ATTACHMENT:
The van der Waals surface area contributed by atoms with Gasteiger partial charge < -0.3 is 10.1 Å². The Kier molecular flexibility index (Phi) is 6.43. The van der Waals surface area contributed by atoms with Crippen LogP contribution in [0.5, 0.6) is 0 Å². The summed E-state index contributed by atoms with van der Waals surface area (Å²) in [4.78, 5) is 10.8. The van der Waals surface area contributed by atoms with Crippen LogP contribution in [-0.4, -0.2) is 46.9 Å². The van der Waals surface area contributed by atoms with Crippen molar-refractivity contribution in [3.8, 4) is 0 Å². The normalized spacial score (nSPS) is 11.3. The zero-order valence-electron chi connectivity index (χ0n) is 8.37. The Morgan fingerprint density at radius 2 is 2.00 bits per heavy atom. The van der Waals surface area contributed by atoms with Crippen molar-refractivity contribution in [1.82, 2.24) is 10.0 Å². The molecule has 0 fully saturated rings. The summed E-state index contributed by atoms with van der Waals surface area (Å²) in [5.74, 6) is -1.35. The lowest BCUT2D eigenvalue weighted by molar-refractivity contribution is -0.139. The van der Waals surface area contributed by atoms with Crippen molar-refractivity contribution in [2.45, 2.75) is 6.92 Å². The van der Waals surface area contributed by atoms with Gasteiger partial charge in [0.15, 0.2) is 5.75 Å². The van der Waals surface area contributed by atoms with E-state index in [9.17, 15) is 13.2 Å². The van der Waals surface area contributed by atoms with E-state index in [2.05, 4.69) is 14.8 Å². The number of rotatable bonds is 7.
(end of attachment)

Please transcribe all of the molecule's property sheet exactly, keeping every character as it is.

The van der Waals surface area contributed by atoms with Gasteiger partial charge < -0.3 is 10.1 Å². The Kier molecular flexibility index (Phi) is 6.43. The van der Waals surface area contributed by atoms with Crippen LogP contribution in [0.5, 0.6) is 0 Å². The summed E-state index contributed by atoms with van der Waals surface area (Å²) in [4.78, 5) is 10.8. The van der Waals surface area contributed by atoms with Crippen LogP contribution in [-0.4, -0.2) is 46.9 Å². The van der Waals surface area contributed by atoms with Crippen molar-refractivity contribution in [3.8, 4) is 0 Å². The normalized spacial score (nSPS) is 11.3. The zero-order valence-electron chi connectivity index (χ0n) is 8.37. The Morgan fingerprint density at radius 2 is 2.00 bits per heavy atom. The van der Waals surface area contributed by atoms with Crippen molar-refractivity contribution in [1.82, 2.24) is 10.0 Å². The molecule has 0 fully saturated rings. The summed E-state index contributed by atoms with van der Waals surface area (Å²) in [5.74, 6) is -1.35. The lowest BCUT2D eigenvalue weighted by molar-refractivity contribution is -0.139. The van der Waals surface area contributed by atoms with Crippen molar-refractivity contribution in [2.45, 2.75) is 6.92 Å². The van der Waals surface area contributed by atoms with Gasteiger partial charge in [0.15, 0.2) is 5.75 Å². The van der Waals surface area contributed by atoms with E-state index in [9.17, 15) is 13.2 Å². The van der Waals surface area contributed by atoms with E-state index in [2.05, 4.69) is 14.8 Å². The number of rotatable bonds is 7.